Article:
Inducted into the Shell Rimula Wall of Fame at ReUnion 2010.
Ray’s father, James Wardle, was the local fuel merchant and Ray, as a little boy has to stop and start the truck as the wood was thrown over the back fences.
By the age of 12 Ray was noted for his skill backing semi trailers full of wood into the backyard at home, with the deliveries of wood from the country. By the age of 16 (1954) he’d progressed to driving trucks on the road, with a licensed driver present from Heathcote to Brunswick.
Ray Wardle then worked at Ansett loading and unloading semi trailers until he obtained his licence at age 18. He purchased a ute and delivered parcels on contract for Ansett, until the subsequent purchase of his first truck – a Chev five ton tray truck. In April 1960 he bought a Commer and 34 foot semi trailer with gates and tarps to cart interstate. As an alternative to the demands of interstate, Ray returned to local carting of firewood in the morning, followed by TNT rail carting of Golden Circle products to various warehouses in the afternoon. He also carted fence posts to GH Reid and Sons later carting sand to concrete plants that were being established across Melbourne. So began the tipper business in which he was destined to remain.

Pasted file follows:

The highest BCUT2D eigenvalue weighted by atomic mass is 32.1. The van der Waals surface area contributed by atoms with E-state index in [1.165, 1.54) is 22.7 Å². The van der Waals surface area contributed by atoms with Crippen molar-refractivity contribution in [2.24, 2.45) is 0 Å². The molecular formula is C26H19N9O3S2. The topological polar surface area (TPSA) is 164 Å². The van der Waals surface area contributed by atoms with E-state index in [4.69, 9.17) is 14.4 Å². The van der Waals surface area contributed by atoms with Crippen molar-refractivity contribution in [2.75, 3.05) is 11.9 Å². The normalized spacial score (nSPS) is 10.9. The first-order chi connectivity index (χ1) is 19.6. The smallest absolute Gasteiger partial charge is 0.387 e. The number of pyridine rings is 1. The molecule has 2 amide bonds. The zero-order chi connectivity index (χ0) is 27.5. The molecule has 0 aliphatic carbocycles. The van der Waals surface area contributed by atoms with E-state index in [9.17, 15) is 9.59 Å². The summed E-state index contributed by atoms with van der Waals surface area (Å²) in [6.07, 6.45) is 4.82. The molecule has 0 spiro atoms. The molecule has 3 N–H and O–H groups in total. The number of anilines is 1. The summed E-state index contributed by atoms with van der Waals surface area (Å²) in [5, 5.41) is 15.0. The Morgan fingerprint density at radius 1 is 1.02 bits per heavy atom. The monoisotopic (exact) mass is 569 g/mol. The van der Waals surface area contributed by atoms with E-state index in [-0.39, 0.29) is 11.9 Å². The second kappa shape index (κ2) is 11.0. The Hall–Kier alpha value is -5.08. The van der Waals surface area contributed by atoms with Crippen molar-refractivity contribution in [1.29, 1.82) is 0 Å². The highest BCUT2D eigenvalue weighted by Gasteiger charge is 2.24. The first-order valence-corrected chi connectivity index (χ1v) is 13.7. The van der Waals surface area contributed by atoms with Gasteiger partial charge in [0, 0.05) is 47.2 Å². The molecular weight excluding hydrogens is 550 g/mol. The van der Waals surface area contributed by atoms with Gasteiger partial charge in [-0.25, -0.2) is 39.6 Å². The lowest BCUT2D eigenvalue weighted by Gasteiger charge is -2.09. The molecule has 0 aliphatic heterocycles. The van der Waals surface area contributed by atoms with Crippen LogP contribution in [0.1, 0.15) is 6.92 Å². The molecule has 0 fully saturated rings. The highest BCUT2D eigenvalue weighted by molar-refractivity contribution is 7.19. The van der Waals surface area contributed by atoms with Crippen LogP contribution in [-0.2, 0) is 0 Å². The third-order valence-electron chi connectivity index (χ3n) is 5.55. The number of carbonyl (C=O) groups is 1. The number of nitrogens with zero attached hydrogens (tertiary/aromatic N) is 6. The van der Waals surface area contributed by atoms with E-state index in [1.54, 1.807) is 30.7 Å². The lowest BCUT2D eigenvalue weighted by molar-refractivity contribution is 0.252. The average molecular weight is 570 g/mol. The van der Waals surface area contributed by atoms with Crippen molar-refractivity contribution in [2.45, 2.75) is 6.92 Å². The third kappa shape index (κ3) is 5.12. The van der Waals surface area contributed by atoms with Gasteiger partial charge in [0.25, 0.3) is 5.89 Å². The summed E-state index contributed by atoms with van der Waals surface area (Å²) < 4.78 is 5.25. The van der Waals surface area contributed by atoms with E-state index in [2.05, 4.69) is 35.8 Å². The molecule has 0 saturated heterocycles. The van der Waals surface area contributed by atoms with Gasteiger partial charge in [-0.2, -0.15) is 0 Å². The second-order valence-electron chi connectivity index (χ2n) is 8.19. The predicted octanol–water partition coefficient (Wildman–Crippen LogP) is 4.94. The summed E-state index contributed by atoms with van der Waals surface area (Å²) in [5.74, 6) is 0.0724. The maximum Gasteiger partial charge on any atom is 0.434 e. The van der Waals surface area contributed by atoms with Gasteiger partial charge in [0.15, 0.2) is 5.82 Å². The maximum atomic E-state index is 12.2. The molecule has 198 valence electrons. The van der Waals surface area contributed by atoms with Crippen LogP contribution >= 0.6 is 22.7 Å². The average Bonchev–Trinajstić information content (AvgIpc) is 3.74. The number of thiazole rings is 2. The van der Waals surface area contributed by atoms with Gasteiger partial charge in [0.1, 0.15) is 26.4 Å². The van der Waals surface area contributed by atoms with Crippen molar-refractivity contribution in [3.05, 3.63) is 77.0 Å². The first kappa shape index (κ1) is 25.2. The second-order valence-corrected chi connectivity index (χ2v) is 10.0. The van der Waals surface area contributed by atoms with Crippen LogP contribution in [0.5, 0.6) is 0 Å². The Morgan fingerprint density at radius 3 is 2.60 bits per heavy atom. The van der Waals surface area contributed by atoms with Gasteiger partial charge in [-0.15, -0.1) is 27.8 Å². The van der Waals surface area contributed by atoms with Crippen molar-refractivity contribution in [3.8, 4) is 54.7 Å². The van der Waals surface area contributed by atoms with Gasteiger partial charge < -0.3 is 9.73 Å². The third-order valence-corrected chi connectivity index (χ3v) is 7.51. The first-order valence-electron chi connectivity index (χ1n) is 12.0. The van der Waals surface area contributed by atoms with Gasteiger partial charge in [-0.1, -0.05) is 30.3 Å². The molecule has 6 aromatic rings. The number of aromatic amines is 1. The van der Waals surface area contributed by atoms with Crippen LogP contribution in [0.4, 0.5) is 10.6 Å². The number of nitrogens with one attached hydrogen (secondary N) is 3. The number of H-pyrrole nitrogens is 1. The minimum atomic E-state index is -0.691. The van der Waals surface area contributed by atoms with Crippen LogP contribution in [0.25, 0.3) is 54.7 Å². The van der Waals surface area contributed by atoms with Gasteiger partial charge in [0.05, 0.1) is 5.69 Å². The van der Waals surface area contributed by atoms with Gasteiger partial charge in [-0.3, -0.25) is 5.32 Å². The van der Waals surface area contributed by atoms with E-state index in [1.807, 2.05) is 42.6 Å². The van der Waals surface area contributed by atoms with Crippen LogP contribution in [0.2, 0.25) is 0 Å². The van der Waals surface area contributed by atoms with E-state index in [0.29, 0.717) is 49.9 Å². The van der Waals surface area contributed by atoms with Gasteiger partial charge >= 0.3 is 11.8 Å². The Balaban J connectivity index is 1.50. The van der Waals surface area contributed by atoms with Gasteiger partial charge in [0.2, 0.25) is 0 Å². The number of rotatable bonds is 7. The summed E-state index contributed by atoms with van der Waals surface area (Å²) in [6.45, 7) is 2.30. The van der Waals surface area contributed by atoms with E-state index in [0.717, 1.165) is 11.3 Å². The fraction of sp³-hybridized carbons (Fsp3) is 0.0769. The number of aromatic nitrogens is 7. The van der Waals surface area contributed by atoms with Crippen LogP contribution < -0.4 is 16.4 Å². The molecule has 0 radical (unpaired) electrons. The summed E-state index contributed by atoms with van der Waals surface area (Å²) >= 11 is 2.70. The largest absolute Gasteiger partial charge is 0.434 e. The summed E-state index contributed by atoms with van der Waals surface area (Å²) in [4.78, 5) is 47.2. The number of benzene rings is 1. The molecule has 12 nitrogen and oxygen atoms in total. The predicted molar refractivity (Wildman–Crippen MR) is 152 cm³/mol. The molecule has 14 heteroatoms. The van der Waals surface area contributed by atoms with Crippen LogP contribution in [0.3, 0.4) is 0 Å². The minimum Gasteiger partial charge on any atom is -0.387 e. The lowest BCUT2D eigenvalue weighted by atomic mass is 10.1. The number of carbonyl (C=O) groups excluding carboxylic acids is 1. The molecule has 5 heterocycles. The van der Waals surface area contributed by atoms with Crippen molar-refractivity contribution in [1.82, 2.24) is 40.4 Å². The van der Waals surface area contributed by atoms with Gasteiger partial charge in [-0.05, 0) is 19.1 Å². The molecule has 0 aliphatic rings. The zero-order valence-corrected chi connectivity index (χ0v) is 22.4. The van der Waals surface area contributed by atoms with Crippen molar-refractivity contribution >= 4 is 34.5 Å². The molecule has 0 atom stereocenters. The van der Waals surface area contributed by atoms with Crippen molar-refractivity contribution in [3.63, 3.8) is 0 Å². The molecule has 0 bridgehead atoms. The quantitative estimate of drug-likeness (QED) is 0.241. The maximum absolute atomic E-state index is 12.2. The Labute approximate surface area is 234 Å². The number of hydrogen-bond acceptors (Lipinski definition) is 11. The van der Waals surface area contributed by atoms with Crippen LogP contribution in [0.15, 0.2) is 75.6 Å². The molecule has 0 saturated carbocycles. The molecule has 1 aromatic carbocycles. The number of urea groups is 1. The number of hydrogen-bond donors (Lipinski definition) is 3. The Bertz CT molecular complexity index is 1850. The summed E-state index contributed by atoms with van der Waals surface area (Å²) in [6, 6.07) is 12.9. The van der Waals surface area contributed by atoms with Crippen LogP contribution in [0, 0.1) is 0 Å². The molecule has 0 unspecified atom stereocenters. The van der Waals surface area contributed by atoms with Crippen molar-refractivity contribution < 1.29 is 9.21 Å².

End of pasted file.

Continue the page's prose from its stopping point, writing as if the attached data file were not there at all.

Ray’s business began with one truck and soon grew to eight. His fleet contained one of the first bogie semi tippers in Victoria. He continued cartage to the concrete plants for about 13 years for Blue Metal Concrete, until Pioneer Transport was established and he continued to cart for them until 1975. He then took on the role of operations manager controlling the movements of 120 radio-controlled vehicles at all company-owned quarry and concrete plants. Simultaneously Ray ran a truck with Monier Besser Brick which carted the raw materials from various quarries around Melbourne. In 1975 he sold his trucks and with a young family of 11 children, moved to a dairy farm 25kms north of Shepparton, Victoria. A year later he purchased a secondhand Mercedes Benz truck and bogie tipper trailer to contract to the shire and Boral Quarries in Shepparton, resheeting gravel roads. By 1980, three more children had been born.
The current working vehicles in Wardle's fleet number four trucks and dogs; a UD, Mercedes Benz, Isuzu and Mack as well as two Mercedes Benz single drive bogie tippers. Ray managed the operation and drove full time until November 2007 when he took ill so he now drives on an irregular basis. Ray’s eldest son, Gerard, now very capably manages the trucking operation.